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Postharvest Temperature Effects on Wound Healing and Surface Rot in Sweetpotato. L. W. Nielsen, Professor, Department of Plant Pathology, North Carolina State University, Raleigh 27607; J. T. Johnson, Research Technician, Department of Plant Pathology, North Carolina State University, Raleigh 27607. Phytopathology 64:967-970. Accepted for publication 5 February 1974. DOI: 10.1094/Phyto-64-967.

Freshly harvested roots of sweet potato cultivars ‘Porto Rico’, ‘Centennial’, ‘Nugget’, and ‘Goldrush’ were immersed for 2 h in water baths at five temp from 4.5 to 45 C, or exposed to cold air at 3 C, or to sunlight to obtain differential root temp. The temp-treated roots were artifically wounded, cured at 29 C for 7 days, stored at 13 C for 6 mo. and examined for wound infection by Fusarium oxysporum. In general, surface rot developed in more wounds of roots exposed to 4.5 and 45 C, and least developed in wounds of roots exposed to 32 or 38 C. The cultivars responded similarly, but differed in magnitude of response. More wound infections developed in roots of cultivars Centennial and Goldrush than in those of Nugget and Porto Rico. The relative infection was related to the rapidity of wound healing and retardation of the healing processes by the 4.5 and 45 C treatments. Suberin had formed across root wounds of Porto Rico and Nugget exposed to 38 C in 6 days, but it was incomplete across root wounds in Centennial and Goldrush. Temperatures of 4.5 and 45 C retarded wound healing in roots of all cultivars, and the phellogen formed at greater distances below the wound surface. Suberization was retarded more and phellogen formed deeper in the tissues in Goldrush and Centennial roots than in Porto Rico and Nugget roots.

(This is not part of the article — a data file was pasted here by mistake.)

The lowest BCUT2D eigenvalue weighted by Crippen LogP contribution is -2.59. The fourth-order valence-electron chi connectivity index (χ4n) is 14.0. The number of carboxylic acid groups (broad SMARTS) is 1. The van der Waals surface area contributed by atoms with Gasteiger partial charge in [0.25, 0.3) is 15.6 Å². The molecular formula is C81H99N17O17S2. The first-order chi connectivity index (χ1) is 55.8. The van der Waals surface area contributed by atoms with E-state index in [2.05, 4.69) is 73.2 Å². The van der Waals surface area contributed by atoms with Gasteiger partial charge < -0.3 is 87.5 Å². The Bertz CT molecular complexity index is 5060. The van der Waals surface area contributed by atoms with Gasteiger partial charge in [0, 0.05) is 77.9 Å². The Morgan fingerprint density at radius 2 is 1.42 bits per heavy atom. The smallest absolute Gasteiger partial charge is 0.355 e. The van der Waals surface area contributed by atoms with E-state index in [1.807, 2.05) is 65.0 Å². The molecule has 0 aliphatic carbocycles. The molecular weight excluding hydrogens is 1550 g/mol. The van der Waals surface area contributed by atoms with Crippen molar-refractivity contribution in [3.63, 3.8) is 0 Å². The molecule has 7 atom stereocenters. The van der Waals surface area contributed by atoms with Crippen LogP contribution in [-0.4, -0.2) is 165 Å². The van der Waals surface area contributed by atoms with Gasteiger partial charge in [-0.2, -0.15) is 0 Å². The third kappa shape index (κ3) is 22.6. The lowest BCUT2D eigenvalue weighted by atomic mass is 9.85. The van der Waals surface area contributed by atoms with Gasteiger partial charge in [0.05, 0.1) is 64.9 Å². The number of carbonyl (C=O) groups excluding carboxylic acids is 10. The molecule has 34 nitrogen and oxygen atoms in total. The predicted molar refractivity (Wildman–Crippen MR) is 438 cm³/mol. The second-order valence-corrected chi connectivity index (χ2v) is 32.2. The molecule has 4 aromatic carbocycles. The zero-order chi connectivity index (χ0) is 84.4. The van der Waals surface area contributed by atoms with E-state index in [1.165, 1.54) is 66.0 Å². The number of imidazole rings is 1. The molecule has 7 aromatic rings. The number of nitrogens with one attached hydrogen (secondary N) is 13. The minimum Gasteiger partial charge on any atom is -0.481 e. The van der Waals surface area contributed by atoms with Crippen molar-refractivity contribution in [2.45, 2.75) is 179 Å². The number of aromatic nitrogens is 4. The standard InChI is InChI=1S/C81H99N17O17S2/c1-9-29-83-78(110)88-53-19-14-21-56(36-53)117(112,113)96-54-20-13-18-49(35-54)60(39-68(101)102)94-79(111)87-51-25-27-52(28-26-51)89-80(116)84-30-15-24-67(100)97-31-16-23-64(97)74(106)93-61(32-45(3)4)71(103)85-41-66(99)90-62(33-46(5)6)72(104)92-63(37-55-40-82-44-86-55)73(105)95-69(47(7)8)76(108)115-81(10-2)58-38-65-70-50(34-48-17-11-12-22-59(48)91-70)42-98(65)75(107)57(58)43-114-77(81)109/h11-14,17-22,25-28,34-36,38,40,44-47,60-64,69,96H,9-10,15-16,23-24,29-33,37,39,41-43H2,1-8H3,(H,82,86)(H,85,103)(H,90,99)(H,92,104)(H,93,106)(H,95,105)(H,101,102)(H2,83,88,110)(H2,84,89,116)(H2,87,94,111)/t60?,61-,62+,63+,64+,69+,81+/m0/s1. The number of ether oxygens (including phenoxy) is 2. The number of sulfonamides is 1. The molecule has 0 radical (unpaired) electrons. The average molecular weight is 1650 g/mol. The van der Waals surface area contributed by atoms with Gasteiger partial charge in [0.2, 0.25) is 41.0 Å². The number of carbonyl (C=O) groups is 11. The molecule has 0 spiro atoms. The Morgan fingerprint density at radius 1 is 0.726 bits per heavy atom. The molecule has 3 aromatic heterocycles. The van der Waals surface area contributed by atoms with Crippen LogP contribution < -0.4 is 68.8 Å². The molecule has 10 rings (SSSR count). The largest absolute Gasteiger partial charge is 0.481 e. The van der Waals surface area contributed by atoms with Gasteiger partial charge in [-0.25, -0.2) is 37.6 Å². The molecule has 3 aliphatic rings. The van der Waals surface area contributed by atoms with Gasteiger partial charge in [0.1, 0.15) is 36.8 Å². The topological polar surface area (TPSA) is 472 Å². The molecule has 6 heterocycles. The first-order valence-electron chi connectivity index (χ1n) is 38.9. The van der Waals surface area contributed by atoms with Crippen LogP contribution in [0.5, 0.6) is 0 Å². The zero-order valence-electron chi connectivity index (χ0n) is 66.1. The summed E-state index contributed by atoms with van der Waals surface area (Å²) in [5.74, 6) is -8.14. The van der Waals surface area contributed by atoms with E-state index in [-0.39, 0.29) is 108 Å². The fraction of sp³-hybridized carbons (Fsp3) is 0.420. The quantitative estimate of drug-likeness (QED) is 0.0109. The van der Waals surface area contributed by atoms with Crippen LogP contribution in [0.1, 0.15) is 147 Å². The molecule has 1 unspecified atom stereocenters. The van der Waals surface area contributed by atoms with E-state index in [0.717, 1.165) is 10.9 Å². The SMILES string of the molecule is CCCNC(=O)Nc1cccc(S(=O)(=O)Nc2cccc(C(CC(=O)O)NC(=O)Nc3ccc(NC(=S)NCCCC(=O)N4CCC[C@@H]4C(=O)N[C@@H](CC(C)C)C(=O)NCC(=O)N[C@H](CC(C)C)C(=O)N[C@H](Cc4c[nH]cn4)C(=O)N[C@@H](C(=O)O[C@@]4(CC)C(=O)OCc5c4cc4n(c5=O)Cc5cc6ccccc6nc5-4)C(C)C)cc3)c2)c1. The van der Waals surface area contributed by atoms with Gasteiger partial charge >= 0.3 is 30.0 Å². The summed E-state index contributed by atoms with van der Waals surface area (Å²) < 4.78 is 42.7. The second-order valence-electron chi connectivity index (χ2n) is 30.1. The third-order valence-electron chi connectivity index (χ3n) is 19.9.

Additional keywords: Fusarium oxysporum, Ipomoea batatas.